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TAX MATTERS

Charitable Deduction Due to a Partial Disclaimer

 

By Gary D. Rider, J.D. and Darlene Pulliam, CPA, Ph.D.
MARCH 2010

The Eighth Circuit upheld the Tax Court’s decision to allow a charitable deduction involving a disclaimer by an heir of a portion of her interest in an estate. The Tax Court had held the disclaimer was not qualified under IRC § 2518 with respect to property that passed to a charitable lead trust, but was qualified with respect to property passing directly to a private foundation that was also the lead beneficiary of the trust. The courts also allowed an increased charitable deduction by the estate based on an increased valuation of the gross estate after examination by the IRS.

 

Helen Christiansen died in April 2001, leaving all of her assets to her only child, Christine Hamilton. Her estate plan anticipated that Hamilton would disclaim a portion of her inheritance in favor of a charitable trust and a charitable foundation. The Helen Christiansen Testamentary Charitable Lead Trust was set up to last for 20 years, with any remaining assets then passing to Hamilton if she survived. During its existence, the trust would pay an annuity of 7% of the corpus’s net fair market value, as determined at the decedent’s death, to the Matson, Halverson, Christiansen Foundation, which qualified as a charitable organization under section 501(c)(3).

 

As anticipated, Hamilton disclaimed the amount of the estate’s fair market value in excess of $6,350,000. The main amount passed to the charitable foundation and the charitable trust. Hamilton did not disclaim her contingent interest in the charitable trust, and consequently, no deduction was allowed for the property passing to the charitable trust as a result of the partial disclaimer. The partial disclaimer was not a qualified disclaimer under section 2518.

 

After an IRS audit of Christiansen’s estate tax return, the fair market value of some of the assets was increased, increasing the gross estate from $6,512,223 to $9,578,895 and increasing the amount passing to the foundation. The IRS, however, disallowed a corresponding increase in the charitable deduction, saying the amount was dependent on a “precedent event” in violation of Treas. Reg. § 20.2055-2(b)(1). The Tax Court disagreed and allowed the increased charitable deduction.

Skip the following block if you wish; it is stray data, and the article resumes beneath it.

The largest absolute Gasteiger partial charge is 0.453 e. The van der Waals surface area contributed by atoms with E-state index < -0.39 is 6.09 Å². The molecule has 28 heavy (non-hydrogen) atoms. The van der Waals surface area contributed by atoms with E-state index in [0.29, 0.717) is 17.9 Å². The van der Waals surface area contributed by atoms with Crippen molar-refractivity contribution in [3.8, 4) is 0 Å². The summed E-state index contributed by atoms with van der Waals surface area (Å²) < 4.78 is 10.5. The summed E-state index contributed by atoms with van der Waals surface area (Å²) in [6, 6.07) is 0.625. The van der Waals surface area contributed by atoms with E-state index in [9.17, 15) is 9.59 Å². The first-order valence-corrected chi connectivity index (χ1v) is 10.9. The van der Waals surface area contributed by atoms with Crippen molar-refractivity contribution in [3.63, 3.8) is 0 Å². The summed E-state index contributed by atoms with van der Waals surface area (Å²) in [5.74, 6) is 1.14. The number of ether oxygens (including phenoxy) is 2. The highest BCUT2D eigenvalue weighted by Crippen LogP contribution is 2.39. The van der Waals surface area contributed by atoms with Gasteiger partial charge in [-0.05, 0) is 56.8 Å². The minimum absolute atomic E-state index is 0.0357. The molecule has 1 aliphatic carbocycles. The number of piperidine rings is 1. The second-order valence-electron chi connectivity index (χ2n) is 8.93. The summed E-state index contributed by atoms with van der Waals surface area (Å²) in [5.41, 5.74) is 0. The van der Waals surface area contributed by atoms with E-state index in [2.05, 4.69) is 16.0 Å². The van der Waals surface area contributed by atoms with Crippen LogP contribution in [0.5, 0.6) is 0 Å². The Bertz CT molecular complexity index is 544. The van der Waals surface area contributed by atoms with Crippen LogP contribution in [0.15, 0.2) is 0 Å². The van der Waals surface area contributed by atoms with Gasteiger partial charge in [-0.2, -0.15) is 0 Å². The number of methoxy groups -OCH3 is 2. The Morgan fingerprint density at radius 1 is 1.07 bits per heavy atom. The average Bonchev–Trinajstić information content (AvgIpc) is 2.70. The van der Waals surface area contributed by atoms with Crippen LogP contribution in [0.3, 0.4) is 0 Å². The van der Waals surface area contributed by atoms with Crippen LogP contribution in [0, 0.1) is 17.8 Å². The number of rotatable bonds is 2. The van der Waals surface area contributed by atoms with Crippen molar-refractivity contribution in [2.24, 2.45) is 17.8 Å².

On appeal, the Eighth Circuit agreed with the Tax Court and rejected the IRS’ interpretation of Treas. Reg. § 20.2055-2(b)(1). The regulation pertains to a transfer at the date of death rather than its final accounting valuation, the courts noted.

 

The IRS did not distinguish between post-death events that change the value of the estate versus those that are merely part of the legal or accounting process of determining the date-of-death values. Treas. Reg. § 20.2055-2(e)(2)(vi)(a) recognizes that references to values “as finally determined for federal estate tax purposes” are sufficiently certain to be considered “determinable” for the purposes of qualifying as a guaranteed annuity interest. References to value “as finally determined for estate tax purposes” are not references dependent upon post-death contingencies that might disqualify a disclaimer. Here, the only uncertainty was the amount the foundation was to receive in excess of $6.35 million.

 

The IRS also argued that the court should disallow fractional disclaimers that have a practical effect of disclaiming all amounts above a fixed-dollar amount. According to the IRS, such disclaimers fail to preserve a financial incentive to audit an estate’s tax return. By allowing the disclaimer, any post-challenge adjustment to the value of an estate could consist entirely of an increased charitable deduction. This provides no possibility of enhanced tax receipts as an incentive to audit the tax return. The IRS argued such disclaimers should be disqualified as against public policy.

 

The Eighth Circuit also disagreed with this argument. The IRS’ role is to enforce the tax laws, not to maximize tax receipts, it said, adding that there was no clear evidence of congressional intent to maximize incentives for the IRS to audit tax returns.

 

  Estate of Christiansen v. Commissioner, docket no. 08-3844 (8th Cir., 11/13/09, aff’g, 130 TC 1)

 

Prepared by Gary D. Rider, J.D., instructor of business, and Darlene Pulliam, CPA, Ph.D., McCray professor of business and professor of accounting, both of the College of Business, West Texas A&M University, Canyon, Texas.

 

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